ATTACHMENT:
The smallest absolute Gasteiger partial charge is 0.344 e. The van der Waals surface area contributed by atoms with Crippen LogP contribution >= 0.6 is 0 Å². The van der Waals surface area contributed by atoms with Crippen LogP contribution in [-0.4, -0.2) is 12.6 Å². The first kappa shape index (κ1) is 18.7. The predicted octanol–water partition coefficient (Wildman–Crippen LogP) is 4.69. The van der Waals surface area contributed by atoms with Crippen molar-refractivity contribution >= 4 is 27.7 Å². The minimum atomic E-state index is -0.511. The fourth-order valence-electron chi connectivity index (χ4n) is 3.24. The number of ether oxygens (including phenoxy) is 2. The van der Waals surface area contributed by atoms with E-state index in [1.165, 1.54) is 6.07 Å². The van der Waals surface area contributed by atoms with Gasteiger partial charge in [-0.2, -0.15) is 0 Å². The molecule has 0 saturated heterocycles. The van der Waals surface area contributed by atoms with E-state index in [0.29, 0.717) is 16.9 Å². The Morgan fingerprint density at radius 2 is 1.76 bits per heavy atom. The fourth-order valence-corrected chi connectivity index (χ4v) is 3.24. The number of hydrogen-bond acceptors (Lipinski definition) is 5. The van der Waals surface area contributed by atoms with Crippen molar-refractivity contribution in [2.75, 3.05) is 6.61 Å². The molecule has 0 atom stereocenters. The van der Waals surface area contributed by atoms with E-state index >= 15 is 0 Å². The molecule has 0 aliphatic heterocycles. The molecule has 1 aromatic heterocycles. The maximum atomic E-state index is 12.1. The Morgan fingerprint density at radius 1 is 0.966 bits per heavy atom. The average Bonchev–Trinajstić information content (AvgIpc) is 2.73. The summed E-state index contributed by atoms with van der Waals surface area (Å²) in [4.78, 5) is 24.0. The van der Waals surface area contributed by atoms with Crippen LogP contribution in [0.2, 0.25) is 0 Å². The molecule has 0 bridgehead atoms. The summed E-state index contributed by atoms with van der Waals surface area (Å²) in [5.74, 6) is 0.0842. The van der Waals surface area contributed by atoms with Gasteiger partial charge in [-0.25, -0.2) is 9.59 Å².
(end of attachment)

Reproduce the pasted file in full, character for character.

The smallest absolute Gasteiger partial charge is 0.344 e. The van der Waals surface area contributed by atoms with Crippen LogP contribution >= 0.6 is 0 Å². The van der Waals surface area contributed by atoms with Crippen LogP contribution in [-0.4, -0.2) is 12.6 Å². The first kappa shape index (κ1) is 18.7. The predicted octanol–water partition coefficient (Wildman–Crippen LogP) is 4.69. The van der Waals surface area contributed by atoms with Crippen molar-refractivity contribution >= 4 is 27.7 Å². The minimum atomic E-state index is -0.511. The fourth-order valence-electron chi connectivity index (χ4n) is 3.24. The number of ether oxygens (including phenoxy) is 2. The van der Waals surface area contributed by atoms with E-state index in [1.165, 1.54) is 6.07 Å². The van der Waals surface area contributed by atoms with Gasteiger partial charge in [-0.2, -0.15) is 0 Å². The molecule has 0 saturated heterocycles. The van der Waals surface area contributed by atoms with E-state index in [0.29, 0.717) is 16.9 Å². The Morgan fingerprint density at radius 2 is 1.76 bits per heavy atom. The fourth-order valence-corrected chi connectivity index (χ4v) is 3.24. The number of hydrogen-bond acceptors (Lipinski definition) is 5. The van der Waals surface area contributed by atoms with Crippen molar-refractivity contribution in [2.75, 3.05) is 6.61 Å². The molecule has 0 atom stereocenters. The van der Waals surface area contributed by atoms with E-state index >= 15 is 0 Å². The molecule has 0 aliphatic heterocycles. The molecule has 1 aromatic heterocycles. The maximum atomic E-state index is 12.1. The Morgan fingerprint density at radius 1 is 0.966 bits per heavy atom. The average Bonchev–Trinajstić information content (AvgIpc) is 2.73. The summed E-state index contributed by atoms with van der Waals surface area (Å²) in [4.78, 5) is 24.0. The van der Waals surface area contributed by atoms with Crippen LogP contribution in [0.2, 0.25) is 0 Å². The molecule has 0 bridgehead atoms. The summed E-state index contributed by atoms with van der Waals surface area (Å²) in [5.74, 6) is 0.0842. The van der Waals surface area contributed by atoms with Gasteiger partial charge in [-0.25, -0.2) is 9.59 Å².